This unstoppable bull market just keeps smashing new records. All benchmark indexes ended the session at closing highs on Thursday, Oct. 5, each of the big three not for their first time this week. 

The Dow Jones Industrial Average rose 0.50%, or 113 points, to secure a new record close. The blue-chip index ended its seventh straight day in the green.

The S&P 500 increased 0.56% and also closed at a new record high. The index has risen for eight sessions, its longest streak since 2013. Its sixth straight record close also marks the longest record-making streak since 1997. 

The Nasdaq gained 0.78%. This was its fifth straight record close in a row. 

Gains were small at the beginning of the day but momentum grew stronger and increases firmer by the middle of the session. Even so, volatility remained at its lowest level in decades. The CBOE Volatility Index, otherwise known as the 'fear index,' declined by 4% to 9.19, its lowest level ever.

Wall Street was also looking ahead to the nonfarm payrolls report out on Friday, Oct. 6. The string of recent hurricanes could affect the official U.S. jobs report. Economists surveyed by FactSet anticipate 80,000 jobs to have been added to the U.S. economy in September, a sharp slowdown from the 156,000 jobs added in August. The measure has not fallen below the 100,000 mark since March and has only been below that threshold four times in the past five years.

"This number more than any number this year might be one to discount and not pay too much attention," U.S. Bank Wealth Management's Jeff Kravetz told TheStreet. "It's not going to be a very good number because of all the hurricane-related issues... We're not really paying that much attention to that just because it's just one point in a really long data series."

Weekly jobless claims in the U.S. saw a sharp decline in the past week, according to the Labor Department. The number of new claims for unemployment benefits fell by 12,000 to 260,000. The less volatile four-week claims average dropped 9,500 to 268,250.

Claims in recent weeks have shown the initial impact of hurricanes Harvey, Irma and Maria. The number of new applications for unemployment benefits had seen an uptick.

The U.S. trade deficit dropped in August to its lowest level in 11 months, falling by 2.7% to $42.4 billion. Imports slipped 0.1% to $237.7 billion, while exports increased by 0.4% to $195.3 billion. 

Factory orders rose in August, partially offsetting a steep decline in July. New orders for manufactured goods increased 1.2%, according to the Census Bureau. The measure has risen in two of the past three months. Shipments rose 0.5%, climbing for their eighth time in the last ninth months. 

Fiscal changes from Capitol Hill are needed to improve the rate of growth in the U.S., Philadelphia Fed President Patrick Harker told CNBC on Thursday. GDP will remain "slightly above 2%" until further details of the Republicans' tax plans come to light. However, Harker still sees another interest rate hike before the year is out. 

Consumer staples stocks carried the bulk of Wall Street again on Thursday, extending a trend that has characterized trading so far this week. Constellation Brands Inc. (STZ)  contributed a large portion of the sector's gains. The stock jumped 4% after the alcohol company topped second-quarter earnings estimates. Net income rose to $2.48 a share from $1.75 a year earlier. Adjusted earnings of $2.47 a share, higher than an estimated $2.17 a share. Net sales of $2.08 billion also came in higher than anticipated. Strong beer sales offset weaker wine and spirits sales.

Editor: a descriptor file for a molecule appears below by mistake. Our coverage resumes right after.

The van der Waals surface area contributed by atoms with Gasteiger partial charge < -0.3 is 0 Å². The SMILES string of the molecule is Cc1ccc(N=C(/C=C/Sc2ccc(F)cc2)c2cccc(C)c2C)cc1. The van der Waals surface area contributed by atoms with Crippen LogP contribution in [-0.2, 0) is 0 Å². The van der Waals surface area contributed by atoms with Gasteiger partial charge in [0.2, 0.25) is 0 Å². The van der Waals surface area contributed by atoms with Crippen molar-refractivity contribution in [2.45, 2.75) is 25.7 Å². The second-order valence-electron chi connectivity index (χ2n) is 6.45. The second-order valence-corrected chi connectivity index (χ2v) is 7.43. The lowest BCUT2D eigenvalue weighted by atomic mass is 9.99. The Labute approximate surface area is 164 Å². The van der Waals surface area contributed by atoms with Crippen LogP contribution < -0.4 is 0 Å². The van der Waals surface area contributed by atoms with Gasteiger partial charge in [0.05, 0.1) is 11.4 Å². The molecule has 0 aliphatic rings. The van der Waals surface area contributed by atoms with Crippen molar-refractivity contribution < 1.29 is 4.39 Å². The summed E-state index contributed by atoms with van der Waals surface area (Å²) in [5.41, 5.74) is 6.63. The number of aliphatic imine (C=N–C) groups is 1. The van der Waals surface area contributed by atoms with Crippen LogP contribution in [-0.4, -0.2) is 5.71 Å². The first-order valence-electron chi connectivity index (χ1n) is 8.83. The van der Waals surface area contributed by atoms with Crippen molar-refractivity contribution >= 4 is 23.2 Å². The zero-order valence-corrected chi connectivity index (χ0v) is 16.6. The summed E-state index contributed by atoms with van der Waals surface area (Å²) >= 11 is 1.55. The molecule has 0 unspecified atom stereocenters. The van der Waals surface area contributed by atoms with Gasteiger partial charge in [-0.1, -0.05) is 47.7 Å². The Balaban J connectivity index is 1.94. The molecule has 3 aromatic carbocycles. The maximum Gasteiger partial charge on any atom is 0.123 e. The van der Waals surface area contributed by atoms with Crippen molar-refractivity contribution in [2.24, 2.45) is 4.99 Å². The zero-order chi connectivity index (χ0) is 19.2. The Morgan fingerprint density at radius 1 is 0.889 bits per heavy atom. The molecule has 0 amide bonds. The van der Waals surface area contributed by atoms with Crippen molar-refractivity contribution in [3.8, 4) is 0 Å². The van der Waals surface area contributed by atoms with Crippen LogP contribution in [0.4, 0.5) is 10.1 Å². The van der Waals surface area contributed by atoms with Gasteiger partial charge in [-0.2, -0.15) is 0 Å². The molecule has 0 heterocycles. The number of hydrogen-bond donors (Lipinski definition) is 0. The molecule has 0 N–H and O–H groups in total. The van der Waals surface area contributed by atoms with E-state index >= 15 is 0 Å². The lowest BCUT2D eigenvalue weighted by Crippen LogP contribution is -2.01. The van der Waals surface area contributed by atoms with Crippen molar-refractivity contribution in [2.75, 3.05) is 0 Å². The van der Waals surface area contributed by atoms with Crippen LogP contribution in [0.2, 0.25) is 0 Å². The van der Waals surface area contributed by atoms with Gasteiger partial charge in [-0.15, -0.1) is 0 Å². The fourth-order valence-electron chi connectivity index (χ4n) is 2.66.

Jim Cramer reveals something cool about Constellation Brands. 

L Brands Inc. (LB)  added nearly 4% after reporting improving same-store sales trends. Same-store sales fell by 2% in September, half the rate of decline in August. Overall sales at the Victoria's Secret parent increased 1.1% to $981.6 million. L Brands said the recent hurricanes hurt sales by a full percentage point and that its exit of the swim and apparel categories hit same-store sales by three percentage points. 

SeaWorld Entertainment Inc. (SEAS)  tumbled 6.5% following reports Legoland and London Eye owner Merlin Entertainments PLC was pursuing an offer. The U.K.-based company is reportedly pursuing a deal in order to expand its overseas holdings. 

Netflix Inc. (NFLX) climbed more than 5% after announcing plans to increase its subscription prices. The streaming service's HD plan, formerly $10 a month, will now cost $11. Its 4K streaming plan, formerly $12 a month, will now cost $14. Netflix said the increases will "roll out to members over the course of the next several months." New U.S. members will be charged the higher price at the time of sign-up. 

Micro-cap stock Onvia Inc. (ONVI) was the best performer on the Nasdaq after agreeing to be acquired by Deltek Inc. The enterprise software company offered Onvia $9 a share in an all-cash deal. The offer represents a 100% premium to Onvia's last closing price of $4.55. The overall deal is worth around $70 million. 

Crude oil prices returned to trade above $50 a barrel on Thursday. The commodity declined on Wednesday even after inventories declined in the past week at a far steeper pace than anticipated. Operational refineries have continued to work through the buildup in stocks caused by Hurricane Harvey. A number of refineries in the region were shuttered in the immediate aftermath in early September, causing crude stockpiles to spike.

West Texas Intermediate crude was up 1.6% to $50.79 a barrel on Thursday. It was its first day in the green in four sessions. 

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